by William Moultrie
Washington, D.C. – The nation’s capitol is in full preparation mode this week as the annual Carolina Day celebration is fast approaching. The national mall is being cordoned off, the fireworks displays are being prepared, and South Carolina’s eight-member congressional delegation is being fitted for their ceremonial robes and tri-corner hats.
“I am honored to be presiding over the Carolina Day parade this year,” said President Obama, “It’s been a dream of mine since I was a young boy to stand on the platform at the corner of South Carolina Ave. and 6th St., SE and salute as those brave congressmen and congressional staffers march by in full costume. Frankly, I’ve always thought the Fourth of July festivities the following week were always a letdown.”
This year’s activities will mark the 233rd anniversary of the Battle of Sullivan’s Island, the first decisive victory by the colonies over the British.
Fortunately, the years have been kind to this holiday, and it hasn’t been forgotten by the public, history teachers, politicians, or even South Carolinians themselves. It would have been easy for scholars to minimize the role South Carolina played in the forming of the United States, especially in textbooks written following the Civil War where the state played an equally pivotal, but ultimately ill-advised and unsuccessful role.
Thousands of Americans from around the country are expected to line the parade route.
“I can’t wait till the parade next week,” said seven-year-old Cindy Chatman of Boise, Idaho. “Mommy says I can paint my face like the flag with the palmetto tree and the crescent just like I did last year.”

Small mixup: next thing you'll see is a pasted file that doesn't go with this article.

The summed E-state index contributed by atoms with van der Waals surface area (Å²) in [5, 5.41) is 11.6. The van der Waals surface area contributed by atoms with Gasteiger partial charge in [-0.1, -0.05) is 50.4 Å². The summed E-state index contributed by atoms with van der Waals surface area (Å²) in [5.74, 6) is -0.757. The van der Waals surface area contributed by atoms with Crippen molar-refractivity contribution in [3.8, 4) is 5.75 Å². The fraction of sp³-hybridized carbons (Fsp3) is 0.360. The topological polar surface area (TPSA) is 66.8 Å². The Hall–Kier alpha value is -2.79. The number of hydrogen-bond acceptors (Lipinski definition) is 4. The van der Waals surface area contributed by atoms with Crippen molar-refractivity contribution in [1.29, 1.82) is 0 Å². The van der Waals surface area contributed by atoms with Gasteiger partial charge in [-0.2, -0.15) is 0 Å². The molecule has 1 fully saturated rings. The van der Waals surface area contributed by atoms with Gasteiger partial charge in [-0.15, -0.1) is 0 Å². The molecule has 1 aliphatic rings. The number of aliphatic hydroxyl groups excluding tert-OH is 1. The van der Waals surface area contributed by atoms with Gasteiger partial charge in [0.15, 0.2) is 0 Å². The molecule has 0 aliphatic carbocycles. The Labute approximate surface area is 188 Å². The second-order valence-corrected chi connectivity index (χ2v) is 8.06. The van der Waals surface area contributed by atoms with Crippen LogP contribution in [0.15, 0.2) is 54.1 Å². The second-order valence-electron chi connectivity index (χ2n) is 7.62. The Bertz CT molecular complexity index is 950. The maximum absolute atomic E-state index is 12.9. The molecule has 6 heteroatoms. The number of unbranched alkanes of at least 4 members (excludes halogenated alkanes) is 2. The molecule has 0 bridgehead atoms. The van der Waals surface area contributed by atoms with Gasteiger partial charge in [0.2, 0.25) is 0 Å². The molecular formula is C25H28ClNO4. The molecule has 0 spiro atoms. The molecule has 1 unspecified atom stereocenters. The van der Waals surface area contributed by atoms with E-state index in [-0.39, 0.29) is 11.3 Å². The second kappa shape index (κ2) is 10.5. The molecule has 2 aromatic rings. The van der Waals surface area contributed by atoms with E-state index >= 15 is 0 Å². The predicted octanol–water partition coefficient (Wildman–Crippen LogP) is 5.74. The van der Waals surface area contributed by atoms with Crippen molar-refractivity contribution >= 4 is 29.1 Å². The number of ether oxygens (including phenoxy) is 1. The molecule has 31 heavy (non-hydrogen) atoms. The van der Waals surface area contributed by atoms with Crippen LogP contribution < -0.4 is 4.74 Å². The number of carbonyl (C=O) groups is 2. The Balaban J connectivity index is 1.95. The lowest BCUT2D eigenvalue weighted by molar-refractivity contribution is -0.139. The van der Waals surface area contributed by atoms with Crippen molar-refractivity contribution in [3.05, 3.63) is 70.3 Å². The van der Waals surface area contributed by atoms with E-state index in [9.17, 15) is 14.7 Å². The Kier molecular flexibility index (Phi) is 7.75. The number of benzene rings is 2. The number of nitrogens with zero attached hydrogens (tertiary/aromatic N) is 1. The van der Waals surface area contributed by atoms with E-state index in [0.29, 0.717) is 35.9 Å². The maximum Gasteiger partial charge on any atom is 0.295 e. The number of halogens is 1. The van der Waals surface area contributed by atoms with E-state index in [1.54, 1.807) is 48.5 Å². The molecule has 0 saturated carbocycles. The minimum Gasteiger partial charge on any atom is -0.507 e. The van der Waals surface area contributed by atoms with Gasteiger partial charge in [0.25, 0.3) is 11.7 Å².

In addition to the parade on June 28, Government offices around the country will be observing the federal holiday on Monday, June 29. In South Carolina, state offices will be closed for the entire week between Carolina Day and Independence day, but trash pickup will continue as usual.
Outside of the events in Washington, the biggest celebration will be on Sullivans Island. There will be the usual demonstrations of muskets and fortifications, but the highlight of the day is always the Sinking of the Ship, scheduled to take place just after sunset on Sunday near Ft. Moultrie.
“It’s one of the most beautiful sights,” said Flora Cowpens, a longtime Sullivans Island resident. “To see that ship sailing into the harbor, heading towards Charleston… then all of the sudden they set off some fireworks and she sinks to the bottom. It brings a tear to my eye every time.”
The ship-sinking finale commemorates the British ship that was destroyed in the battle. The inclusion of live, unsuspecting British citizens has been somewhat controversial, but is largely accepted as necessary.
“It’s been getting more and more difficult to get the English tourists to go out on that boat every year,” said Wesley Chambers, Director of this year’s festival. “The first couple of years we did the ship thing it was easy, we just handed out free tickets to a ‘Harbor Cruise’ to anyone with an English accent, but they started to catch on. This year, it’s actually a cruise we organized months ago to ferry British nationals from Bermuda to Charleston — it’s going to be great, they have no idea what’s going to happen.”
Last year all of the British ship passengers survived.
On 28 June a British fleet with eleven ships and an invasion force of twenty-nine hundred regulars and marines launched an ill-planned assault on the unfinished palmetto log and sand fort on Sullivan’s Island.
At the end of the day the British withdrew in disarray. American casualties were light in what was a tremendous victory of both the British army and navy.
– “South Carolina: A History” by Walter Edgar. p. 227
The Battle and victory were real. Carolina Day is real. The national acclaim and recognition, alas, is not. There is much speculation about how much South Carolina’s role in the Revolutionary War was downplayed in history texts that were written after the Civil War, but the fact remains that South Carolina was the site of significant victories and had a large role in winning our country’s independence.